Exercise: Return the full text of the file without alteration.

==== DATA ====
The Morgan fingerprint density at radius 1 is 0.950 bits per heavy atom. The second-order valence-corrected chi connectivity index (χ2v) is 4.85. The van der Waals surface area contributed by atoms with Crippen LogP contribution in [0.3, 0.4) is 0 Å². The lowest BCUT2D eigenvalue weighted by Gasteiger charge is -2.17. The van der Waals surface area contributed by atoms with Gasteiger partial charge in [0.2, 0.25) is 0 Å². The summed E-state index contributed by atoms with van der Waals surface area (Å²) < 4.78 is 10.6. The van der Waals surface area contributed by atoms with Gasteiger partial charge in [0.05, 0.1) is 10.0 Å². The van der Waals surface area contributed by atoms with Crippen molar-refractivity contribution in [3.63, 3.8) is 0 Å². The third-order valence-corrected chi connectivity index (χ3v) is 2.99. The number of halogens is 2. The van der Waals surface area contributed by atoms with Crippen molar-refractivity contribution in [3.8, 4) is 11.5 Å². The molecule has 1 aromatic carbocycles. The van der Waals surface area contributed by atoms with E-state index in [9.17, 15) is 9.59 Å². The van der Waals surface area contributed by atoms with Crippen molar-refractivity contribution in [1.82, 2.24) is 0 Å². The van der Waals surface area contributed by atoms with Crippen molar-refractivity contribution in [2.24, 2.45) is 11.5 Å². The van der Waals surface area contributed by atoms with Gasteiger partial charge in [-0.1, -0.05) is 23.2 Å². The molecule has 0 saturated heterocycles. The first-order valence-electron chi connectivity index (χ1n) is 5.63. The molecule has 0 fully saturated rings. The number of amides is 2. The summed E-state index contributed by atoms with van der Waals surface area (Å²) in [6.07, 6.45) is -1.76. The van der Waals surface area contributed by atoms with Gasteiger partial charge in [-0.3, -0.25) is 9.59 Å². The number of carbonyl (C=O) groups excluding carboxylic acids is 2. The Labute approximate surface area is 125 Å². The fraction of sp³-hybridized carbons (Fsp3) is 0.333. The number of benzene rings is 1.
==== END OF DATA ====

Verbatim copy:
The Morgan fingerprint density at radius 1 is 0.950 bits per heavy atom. The second-order valence-corrected chi connectivity index (χ2v) is 4.85. The van der Waals surface area contributed by atoms with Crippen LogP contribution in [0.3, 0.4) is 0 Å². The lowest BCUT2D eigenvalue weighted by Gasteiger charge is -2.17. The van der Waals surface area contributed by atoms with Gasteiger partial charge in [0.2, 0.25) is 0 Å². The summed E-state index contributed by atoms with van der Waals surface area (Å²) < 4.78 is 10.6. The van der Waals surface area contributed by atoms with Gasteiger partial charge in [0.05, 0.1) is 10.0 Å². The van der Waals surface area contributed by atoms with Crippen molar-refractivity contribution in [3.63, 3.8) is 0 Å². The third-order valence-corrected chi connectivity index (χ3v) is 2.99. The number of halogens is 2. The van der Waals surface area contributed by atoms with Crippen molar-refractivity contribution in [3.8, 4) is 11.5 Å². The molecule has 1 aromatic carbocycles. The van der Waals surface area contributed by atoms with E-state index in [9.17, 15) is 9.59 Å². The van der Waals surface area contributed by atoms with Crippen molar-refractivity contribution in [1.82, 2.24) is 0 Å². The van der Waals surface area contributed by atoms with Crippen molar-refractivity contribution in [2.24, 2.45) is 11.5 Å². The van der Waals surface area contributed by atoms with Gasteiger partial charge in [-0.1, -0.05) is 23.2 Å². The molecule has 0 saturated heterocycles. The first-order valence-electron chi connectivity index (χ1n) is 5.63. The molecule has 0 fully saturated rings. The number of amides is 2. The summed E-state index contributed by atoms with van der Waals surface area (Å²) in [6.07, 6.45) is -1.76. The van der Waals surface area contributed by atoms with Gasteiger partial charge in [-0.3, -0.25) is 9.59 Å². The number of carbonyl (C=O) groups excluding carboxylic acids is 2. The Labute approximate surface area is 125 Å². The fraction of sp³-hybridized carbons (Fsp3) is 0.333. The number of benzene rings is 1.